The soundtrack of the new, muckraking art-world documentary The Art of the Steal, which screens tonight at the New York Film Festival, is laced with plot-thickening compositions by Philip Glass. The real background noise, though, is the clamor of barbarians at the gates.
Under assault, as the film tells it, is the Barnes Foundation, erected in 1922 by collector Albert C. Barnes on his estate outside Philadelphia, to be used as a school for art students. Containing more Cézannes than all of Paris and some of the best works of Picasso, Matisse, and Seurat, the Barnes collection (estimated to be worth as much as $25 billion) is now recognized as one of the world's finest holdings, public or private, of Post-Impressionist and early modern art.
Barnes, a self-made pharmaceuticals magnate who despised Philadelphia society and hung his paintings as he damn well pleased, never intended for his collection to become the modest tourist attraction it is now. And the current plan to transfer it to a new location in downtown Philly goes against everything the old man stood for. Why else, the film argues, would he have stipulated in his will that none of his paintings ever leave his estate in the leafy suburb of Merion?
Director Don Argott (with editor Demian Fenton) surveys the yawning ideological chasm separating that is the Barnes controversy. From the pro-preservation camp, there are accusations of philistinism and rhapsodies about the pilgrimage to the original institution's hallowed chambers.
The film offers a less generous view of the "McBarnes" advocates, to say the least. Civic cheerleaders who laud the move as a boon to the city, they come off as clueless at best and venal at worst. At a press conference, the former Philadelphia mayor boasts that the relocation would have "the [economic] impact of three Super Bowls, without the beer."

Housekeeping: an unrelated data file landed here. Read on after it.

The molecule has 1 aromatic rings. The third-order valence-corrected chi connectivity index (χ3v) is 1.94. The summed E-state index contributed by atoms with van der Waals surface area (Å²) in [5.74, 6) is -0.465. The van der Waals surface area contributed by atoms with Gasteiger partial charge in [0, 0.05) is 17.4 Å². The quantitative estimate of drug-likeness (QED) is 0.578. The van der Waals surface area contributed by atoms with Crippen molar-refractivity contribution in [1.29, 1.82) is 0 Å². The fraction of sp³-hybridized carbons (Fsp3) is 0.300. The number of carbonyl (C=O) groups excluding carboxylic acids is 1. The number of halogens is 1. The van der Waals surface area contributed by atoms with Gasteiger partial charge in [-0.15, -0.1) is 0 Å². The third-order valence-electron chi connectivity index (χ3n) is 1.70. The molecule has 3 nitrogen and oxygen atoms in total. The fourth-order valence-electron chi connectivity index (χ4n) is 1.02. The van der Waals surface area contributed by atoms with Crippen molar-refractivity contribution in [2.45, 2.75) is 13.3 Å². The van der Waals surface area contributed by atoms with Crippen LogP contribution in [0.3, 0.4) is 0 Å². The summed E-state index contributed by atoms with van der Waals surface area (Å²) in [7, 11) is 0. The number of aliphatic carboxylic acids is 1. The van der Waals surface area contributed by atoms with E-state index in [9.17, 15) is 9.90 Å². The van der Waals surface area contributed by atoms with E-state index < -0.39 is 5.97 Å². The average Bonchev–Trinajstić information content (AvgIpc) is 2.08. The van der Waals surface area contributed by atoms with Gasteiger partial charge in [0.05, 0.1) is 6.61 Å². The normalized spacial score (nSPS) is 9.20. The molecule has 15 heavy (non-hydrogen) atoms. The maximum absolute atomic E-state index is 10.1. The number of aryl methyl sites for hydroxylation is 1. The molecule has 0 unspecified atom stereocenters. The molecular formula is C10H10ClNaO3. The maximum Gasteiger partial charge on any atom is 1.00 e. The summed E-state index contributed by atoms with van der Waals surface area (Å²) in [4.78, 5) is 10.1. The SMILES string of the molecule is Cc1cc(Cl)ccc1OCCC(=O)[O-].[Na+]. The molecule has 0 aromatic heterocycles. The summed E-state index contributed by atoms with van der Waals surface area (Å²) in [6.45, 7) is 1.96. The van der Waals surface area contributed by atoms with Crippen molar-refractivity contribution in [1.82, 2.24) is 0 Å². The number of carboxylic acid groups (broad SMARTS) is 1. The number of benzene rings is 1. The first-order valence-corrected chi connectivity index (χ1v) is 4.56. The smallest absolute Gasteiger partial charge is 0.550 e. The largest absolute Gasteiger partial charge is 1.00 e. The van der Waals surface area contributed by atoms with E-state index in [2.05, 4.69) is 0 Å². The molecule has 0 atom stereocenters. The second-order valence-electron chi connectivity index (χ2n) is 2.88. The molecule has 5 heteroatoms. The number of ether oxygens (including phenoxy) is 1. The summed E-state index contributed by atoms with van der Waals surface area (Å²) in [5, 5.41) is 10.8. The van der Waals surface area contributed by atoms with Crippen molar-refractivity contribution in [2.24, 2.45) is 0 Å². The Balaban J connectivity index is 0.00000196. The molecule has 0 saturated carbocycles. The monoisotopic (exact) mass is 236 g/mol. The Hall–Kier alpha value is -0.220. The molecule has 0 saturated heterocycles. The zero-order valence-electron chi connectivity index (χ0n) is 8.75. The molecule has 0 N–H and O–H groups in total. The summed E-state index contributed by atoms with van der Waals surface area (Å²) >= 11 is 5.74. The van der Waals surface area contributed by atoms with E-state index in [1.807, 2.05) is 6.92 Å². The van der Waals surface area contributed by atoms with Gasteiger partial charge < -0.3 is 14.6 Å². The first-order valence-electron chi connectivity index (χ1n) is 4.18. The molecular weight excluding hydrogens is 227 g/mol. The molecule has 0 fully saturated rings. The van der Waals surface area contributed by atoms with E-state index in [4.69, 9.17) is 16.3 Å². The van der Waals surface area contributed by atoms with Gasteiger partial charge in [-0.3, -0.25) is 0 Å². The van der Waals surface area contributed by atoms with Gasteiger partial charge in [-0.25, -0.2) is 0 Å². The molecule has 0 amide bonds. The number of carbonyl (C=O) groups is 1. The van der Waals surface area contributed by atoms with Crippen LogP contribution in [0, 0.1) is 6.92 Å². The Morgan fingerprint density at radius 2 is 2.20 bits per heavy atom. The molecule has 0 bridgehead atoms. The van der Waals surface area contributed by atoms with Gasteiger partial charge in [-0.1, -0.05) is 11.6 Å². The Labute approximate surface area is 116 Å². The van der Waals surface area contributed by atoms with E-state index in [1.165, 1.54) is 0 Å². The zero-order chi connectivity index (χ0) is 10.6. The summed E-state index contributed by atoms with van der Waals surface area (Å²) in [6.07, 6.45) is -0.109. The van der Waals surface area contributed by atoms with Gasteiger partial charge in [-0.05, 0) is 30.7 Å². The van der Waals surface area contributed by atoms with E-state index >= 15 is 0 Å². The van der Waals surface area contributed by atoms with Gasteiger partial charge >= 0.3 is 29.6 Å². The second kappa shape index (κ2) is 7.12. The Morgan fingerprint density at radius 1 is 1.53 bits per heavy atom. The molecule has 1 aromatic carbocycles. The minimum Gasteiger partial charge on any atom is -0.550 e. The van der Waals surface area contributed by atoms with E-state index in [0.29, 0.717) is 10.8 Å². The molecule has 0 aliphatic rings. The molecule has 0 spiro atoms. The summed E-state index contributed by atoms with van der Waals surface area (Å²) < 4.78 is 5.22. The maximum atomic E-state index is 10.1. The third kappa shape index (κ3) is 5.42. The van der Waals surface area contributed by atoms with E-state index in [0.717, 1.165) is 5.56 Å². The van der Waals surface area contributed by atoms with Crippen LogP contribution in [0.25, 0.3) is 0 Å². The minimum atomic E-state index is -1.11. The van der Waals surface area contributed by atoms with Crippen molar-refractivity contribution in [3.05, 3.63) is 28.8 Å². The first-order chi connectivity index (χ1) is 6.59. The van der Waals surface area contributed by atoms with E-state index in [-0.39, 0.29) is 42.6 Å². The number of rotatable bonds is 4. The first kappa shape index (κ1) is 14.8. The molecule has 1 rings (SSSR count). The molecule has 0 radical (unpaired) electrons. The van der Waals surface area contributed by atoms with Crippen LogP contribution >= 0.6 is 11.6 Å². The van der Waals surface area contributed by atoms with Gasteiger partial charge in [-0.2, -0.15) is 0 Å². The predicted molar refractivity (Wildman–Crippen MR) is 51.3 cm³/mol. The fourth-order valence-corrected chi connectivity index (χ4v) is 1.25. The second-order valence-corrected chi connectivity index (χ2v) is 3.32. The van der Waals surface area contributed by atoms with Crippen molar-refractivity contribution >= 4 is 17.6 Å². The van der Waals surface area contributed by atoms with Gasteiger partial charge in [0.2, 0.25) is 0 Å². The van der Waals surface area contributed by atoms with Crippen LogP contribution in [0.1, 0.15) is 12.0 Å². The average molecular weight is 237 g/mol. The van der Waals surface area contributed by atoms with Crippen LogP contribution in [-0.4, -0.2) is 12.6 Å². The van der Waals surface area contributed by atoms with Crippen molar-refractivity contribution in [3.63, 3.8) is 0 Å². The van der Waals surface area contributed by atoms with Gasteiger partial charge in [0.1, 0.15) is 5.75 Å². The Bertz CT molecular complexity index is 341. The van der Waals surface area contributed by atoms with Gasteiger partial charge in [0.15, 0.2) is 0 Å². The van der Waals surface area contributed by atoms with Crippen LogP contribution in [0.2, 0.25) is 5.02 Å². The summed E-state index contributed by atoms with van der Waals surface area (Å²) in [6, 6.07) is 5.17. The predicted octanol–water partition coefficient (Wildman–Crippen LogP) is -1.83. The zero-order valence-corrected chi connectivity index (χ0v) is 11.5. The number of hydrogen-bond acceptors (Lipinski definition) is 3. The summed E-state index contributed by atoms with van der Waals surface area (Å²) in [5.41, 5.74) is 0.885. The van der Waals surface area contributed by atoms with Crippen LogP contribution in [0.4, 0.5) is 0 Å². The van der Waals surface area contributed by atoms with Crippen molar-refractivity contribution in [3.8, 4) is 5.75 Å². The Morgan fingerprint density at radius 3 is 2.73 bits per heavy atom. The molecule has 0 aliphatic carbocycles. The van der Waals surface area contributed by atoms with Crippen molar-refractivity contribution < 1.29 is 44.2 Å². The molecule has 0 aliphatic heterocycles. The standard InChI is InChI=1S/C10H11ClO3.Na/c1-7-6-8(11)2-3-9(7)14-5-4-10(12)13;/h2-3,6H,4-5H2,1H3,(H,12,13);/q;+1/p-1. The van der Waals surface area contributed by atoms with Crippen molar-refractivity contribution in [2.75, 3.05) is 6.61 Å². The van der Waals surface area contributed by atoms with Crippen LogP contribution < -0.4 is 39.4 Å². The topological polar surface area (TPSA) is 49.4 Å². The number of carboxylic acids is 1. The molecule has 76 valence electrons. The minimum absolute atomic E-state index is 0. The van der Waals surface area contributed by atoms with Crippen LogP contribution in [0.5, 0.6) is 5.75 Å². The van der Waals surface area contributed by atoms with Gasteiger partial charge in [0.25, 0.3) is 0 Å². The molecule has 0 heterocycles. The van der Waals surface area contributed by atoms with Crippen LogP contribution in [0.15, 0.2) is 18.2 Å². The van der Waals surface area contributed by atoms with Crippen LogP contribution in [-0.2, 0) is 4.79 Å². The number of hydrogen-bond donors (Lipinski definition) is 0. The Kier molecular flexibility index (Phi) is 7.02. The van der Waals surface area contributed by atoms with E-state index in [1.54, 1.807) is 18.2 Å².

If there are supporters of the move who can appreciate the difference between a museum and a football stadium, they are not to be found here. (Members of the Barnes board declined to participate in the film.) Mostly unchallenged, then, the filmmakers take aim at the three charitable foundations (the Pew, Lenfest, and Annenberg) leading fundraising efforts for the new museum. Why didn't these supposedly enlightened bodies use their seats on the Barnes board support the full-preservation option? The mere involvement of a group run by descendants of Barnes's arch-nemesis and rival collector Walter Annenberg is enough to stir suspicion.
The film's vocal cast of supportive critics, Merion residents, and former Foundation students notwithstanding, Barnes is undoubtedly the underdog in this battle-for one thing, he's dead. The filmmakers aren't necessarily wrong to approach the story from his point of view, but in doing so they miss some key questions: Didn't the draconian investment restrictions Barnes imposed on his successors make some sort of buyout inevitable? Was his vision of the Foundation's future hopelessly utopian to begin with? Is it really all that important that a bullheaded collector's will be carried out to the letter?
though such comparisons don't enter the film's purview, Barnes was different from the likes of Morgan, Frick, and Huntington. As Los Angeles Times art critic Christopher Knight (who provides some of the film's most cogent and vehement sound bytes) has noted, Barnes bought masterpieces "to teach democratic ideals," not to amass "the conservative trappings of European aristocracy."
In the current battle over his collection, though, it's Barnes who comes off as conservative. He would no doubt bemoan the commercialization of the art-viewing experience in Philadelphia and other cities. He might also regret he didn't do more to keep the establishment vultures and the mobs at bay. Barnes could have thrown the general popluation a bone during his lifetime, or allowed the executors of his will more leeway to keep the Foundation in the black.
But the film's producer, Sheena Joyce, might have put it best at a New York Film Festival press conference last week. "I think the big lesson is, if you have anything, have children."
The Art of the Steal plays tonight and October 6 at the Film Society of Lincoln Center. Sundance Selects will release the film next year.
Currently on view in the group show "Redux" at New York's Cristin Tierney Gallery (through Feb. 4) are two works by Joe Fig, both related to his 200